That's one trillion one hundred thirty-one billion nine hundred million dollars, and that's how much more the total U.S. student debt is than what students spent at public colleges in 2013.
To help visualize that, when comparing the nation's total student debt to the amount students spent on tuition and fees at public colleges in one year, the difference is staggering.
According to the information company Experian, the total student loan debt in the United States reached $1.2 trillion in 2014. Just two years earlier, the National Center for Education Statistics found students paid roughly $68.1 billion in 2012-2013 to attend public colleges. While the total student loan debt factors in debt accrued from students who attended public or private institutions and the $68.1 billion figure represents public institutions only, the comparison is still alarming.
"We're at a really interesting and troubling point where student debt has become sort of normalized," Mark Huelsman, a senior policy analyst at the think tank Demos, told Mic. "Tuition used to be low enough and grant aid used to be high enough that total cost of attendance at higher university was manageable with a summer job."
How did this happen? The 13-digit debt figures underscores the need to make higher education more affordable. Studies have also shown student debt can drastically reduce future lifetime wealth by hundreds of thousands of dollars.
In the United States, there has been a growing chorus of calls for universal access to publicly financed education. Democratic presidential candidate and Vermont Sen. Bernie Sanders has made the promise a key part of his platform, saying he would finance it with a tax on Wall Street profits.
But the Sanders solution might be unnecessary. Picking up the tab for American college students could be as easy as a little creative accounting. As the Atlantic previously reported, 2013 data from the New America Foundation indicated the U.S. federal government spent $69 billion in 2013 on existing student loans, grants, tax benefits and work study programs.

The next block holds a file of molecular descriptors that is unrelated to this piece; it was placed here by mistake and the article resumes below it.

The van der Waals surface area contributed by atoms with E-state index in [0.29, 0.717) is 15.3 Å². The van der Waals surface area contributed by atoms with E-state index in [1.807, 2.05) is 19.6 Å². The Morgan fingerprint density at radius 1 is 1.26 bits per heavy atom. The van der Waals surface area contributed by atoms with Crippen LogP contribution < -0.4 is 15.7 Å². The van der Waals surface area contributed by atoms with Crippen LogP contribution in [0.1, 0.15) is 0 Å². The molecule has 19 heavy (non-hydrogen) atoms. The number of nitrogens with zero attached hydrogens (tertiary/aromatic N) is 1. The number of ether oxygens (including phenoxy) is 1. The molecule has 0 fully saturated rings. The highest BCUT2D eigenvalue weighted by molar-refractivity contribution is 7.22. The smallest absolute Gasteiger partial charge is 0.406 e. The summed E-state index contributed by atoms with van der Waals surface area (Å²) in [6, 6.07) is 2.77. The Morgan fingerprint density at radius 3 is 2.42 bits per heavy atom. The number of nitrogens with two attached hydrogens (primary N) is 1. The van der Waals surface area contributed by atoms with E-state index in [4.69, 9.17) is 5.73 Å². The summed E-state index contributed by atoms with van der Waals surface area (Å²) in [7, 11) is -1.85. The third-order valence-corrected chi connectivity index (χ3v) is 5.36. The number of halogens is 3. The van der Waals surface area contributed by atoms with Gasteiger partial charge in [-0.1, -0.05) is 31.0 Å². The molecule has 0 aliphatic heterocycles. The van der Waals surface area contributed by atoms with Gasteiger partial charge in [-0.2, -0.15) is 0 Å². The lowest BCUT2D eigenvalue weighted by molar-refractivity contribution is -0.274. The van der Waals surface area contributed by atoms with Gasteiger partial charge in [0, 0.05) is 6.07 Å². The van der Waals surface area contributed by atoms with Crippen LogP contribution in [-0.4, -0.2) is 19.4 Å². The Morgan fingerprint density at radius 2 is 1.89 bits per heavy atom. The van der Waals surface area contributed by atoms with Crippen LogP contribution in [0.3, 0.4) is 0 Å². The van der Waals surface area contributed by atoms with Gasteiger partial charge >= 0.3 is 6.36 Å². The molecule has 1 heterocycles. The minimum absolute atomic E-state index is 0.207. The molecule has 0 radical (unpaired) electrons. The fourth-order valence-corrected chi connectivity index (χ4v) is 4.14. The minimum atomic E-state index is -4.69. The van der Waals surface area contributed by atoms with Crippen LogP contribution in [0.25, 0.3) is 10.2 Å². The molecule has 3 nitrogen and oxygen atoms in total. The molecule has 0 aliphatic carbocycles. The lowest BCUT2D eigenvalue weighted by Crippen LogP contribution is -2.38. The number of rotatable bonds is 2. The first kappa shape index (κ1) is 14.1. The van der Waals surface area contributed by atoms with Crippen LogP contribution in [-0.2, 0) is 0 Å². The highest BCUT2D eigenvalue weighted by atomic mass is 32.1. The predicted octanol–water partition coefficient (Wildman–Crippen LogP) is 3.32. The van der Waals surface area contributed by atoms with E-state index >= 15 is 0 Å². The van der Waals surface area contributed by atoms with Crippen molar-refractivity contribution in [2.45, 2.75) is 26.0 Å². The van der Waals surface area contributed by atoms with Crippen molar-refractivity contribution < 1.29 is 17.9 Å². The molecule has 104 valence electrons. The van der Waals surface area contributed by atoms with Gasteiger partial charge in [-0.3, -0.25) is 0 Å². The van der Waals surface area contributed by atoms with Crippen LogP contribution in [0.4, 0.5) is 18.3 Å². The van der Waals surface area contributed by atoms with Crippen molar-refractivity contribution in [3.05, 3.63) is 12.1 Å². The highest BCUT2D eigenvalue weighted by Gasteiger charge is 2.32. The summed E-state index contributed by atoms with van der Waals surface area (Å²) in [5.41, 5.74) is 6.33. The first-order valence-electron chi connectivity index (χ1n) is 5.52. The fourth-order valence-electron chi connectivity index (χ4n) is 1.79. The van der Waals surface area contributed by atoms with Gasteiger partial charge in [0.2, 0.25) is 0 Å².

"For what we're spending now, we could reroute that money into a tuition guarantee for students in public schools," Huelsman told Mic. If the U.S. embraced universal access to higher education, it would be following a number of other countries. Norway, Finland, Denmark, Germany and Sweden all charge $0.00 in tuition, and average education costs across the developed world are typically far lower than in the United States.
When President Barack Obama announced his hope to see community colleges become "as free and universal in America as high school," his heart was in the right place, but it was not enough. While knocking out tuition would go a long way, it does nothing to address campus living costs, buying books and childcare. Those things have all become more expensive, while real wages in the U.S. have remained largely stagnant for decades.
"Even if you make college tuition free for everyone, you'd still have a lot of students that have to borrow for non-tuition expenses," Huelsman told Mic.
To compete in a global economy, America's most talented young people must be allowed access to universities and to manage their attendant costs without having to burden themselves with crippling debt. Access to education is a fundamental right, and it's critical to ensure it remains one.
Correction: May 27, 2015
An earlier version of this article stated that the sum of the total U.S. student debt "could send every American student to college 17 times over." That calculation was incorrect.